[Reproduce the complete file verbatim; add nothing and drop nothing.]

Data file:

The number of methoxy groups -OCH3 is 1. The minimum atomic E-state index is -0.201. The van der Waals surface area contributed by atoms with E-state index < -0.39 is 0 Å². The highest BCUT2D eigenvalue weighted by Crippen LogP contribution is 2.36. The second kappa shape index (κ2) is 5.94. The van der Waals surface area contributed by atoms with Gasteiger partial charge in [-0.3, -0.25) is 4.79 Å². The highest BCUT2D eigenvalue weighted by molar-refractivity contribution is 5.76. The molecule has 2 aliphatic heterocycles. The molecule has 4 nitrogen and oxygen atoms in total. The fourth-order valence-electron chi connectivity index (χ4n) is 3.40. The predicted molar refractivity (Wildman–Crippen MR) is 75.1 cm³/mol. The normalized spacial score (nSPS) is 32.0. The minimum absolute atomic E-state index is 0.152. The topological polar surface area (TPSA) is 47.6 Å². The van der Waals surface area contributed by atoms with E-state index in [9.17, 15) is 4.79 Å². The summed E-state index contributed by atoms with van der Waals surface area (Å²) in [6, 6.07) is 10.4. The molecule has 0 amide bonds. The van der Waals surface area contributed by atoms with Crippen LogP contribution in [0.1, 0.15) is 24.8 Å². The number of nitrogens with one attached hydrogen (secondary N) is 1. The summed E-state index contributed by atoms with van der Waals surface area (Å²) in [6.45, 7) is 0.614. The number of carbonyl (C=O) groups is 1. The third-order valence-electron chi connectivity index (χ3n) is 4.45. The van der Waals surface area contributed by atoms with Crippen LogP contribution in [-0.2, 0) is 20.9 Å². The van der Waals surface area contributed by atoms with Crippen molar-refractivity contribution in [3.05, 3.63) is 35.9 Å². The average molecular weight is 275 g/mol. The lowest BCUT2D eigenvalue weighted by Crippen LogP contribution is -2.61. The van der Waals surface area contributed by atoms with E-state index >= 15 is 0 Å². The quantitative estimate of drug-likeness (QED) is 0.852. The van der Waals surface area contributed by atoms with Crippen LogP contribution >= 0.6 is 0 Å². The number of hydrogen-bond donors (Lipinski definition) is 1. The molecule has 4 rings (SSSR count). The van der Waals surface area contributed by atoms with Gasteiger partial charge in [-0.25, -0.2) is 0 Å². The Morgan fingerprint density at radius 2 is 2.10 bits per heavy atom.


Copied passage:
The number of methoxy groups -OCH3 is 1. The minimum atomic E-state index is -0.201. The van der Waals surface area contributed by atoms with E-state index < -0.39 is 0 Å². The highest BCUT2D eigenvalue weighted by Crippen LogP contribution is 2.36. The second kappa shape index (κ2) is 5.94. The van der Waals surface area contributed by atoms with Gasteiger partial charge in [-0.3, -0.25) is 4.79 Å². The highest BCUT2D eigenvalue weighted by molar-refractivity contribution is 5.76. The molecule has 2 aliphatic heterocycles. The molecule has 4 nitrogen and oxygen atoms in total. The fourth-order valence-electron chi connectivity index (χ4n) is 3.40. The predicted molar refractivity (Wildman–Crippen MR) is 75.1 cm³/mol. The normalized spacial score (nSPS) is 32.0. The minimum absolute atomic E-state index is 0.152. The topological polar surface area (TPSA) is 47.6 Å². The van der Waals surface area contributed by atoms with E-state index in [9.17, 15) is 4.79 Å². The summed E-state index contributed by atoms with van der Waals surface area (Å²) in [6, 6.07) is 10.4. The molecule has 0 amide bonds. The van der Waals surface area contributed by atoms with Crippen LogP contribution in [0.1, 0.15) is 24.8 Å². The number of nitrogens with one attached hydrogen (secondary N) is 1. The summed E-state index contributed by atoms with van der Waals surface area (Å²) in [6.45, 7) is 0.614. The number of carbonyl (C=O) groups is 1. The third-order valence-electron chi connectivity index (χ3n) is 4.45. The van der Waals surface area contributed by atoms with Crippen LogP contribution in [-0.2, 0) is 20.9 Å². The van der Waals surface area contributed by atoms with Crippen molar-refractivity contribution in [3.05, 3.63) is 35.9 Å². The average molecular weight is 275 g/mol. The lowest BCUT2D eigenvalue weighted by Crippen LogP contribution is -2.61. The van der Waals surface area contributed by atoms with E-state index >= 15 is 0 Å². The quantitative estimate of drug-likeness (QED) is 0.852. The van der Waals surface area contributed by atoms with Crippen LogP contribution >= 0.6 is 0 Å². The number of hydrogen-bond donors (Lipinski definition) is 1. The molecule has 4 rings (SSSR count). The van der Waals surface area contributed by atoms with Gasteiger partial charge in [-0.25, -0.2) is 0 Å². The Morgan fingerprint density at radius 2 is 2.10 bits per heavy atom.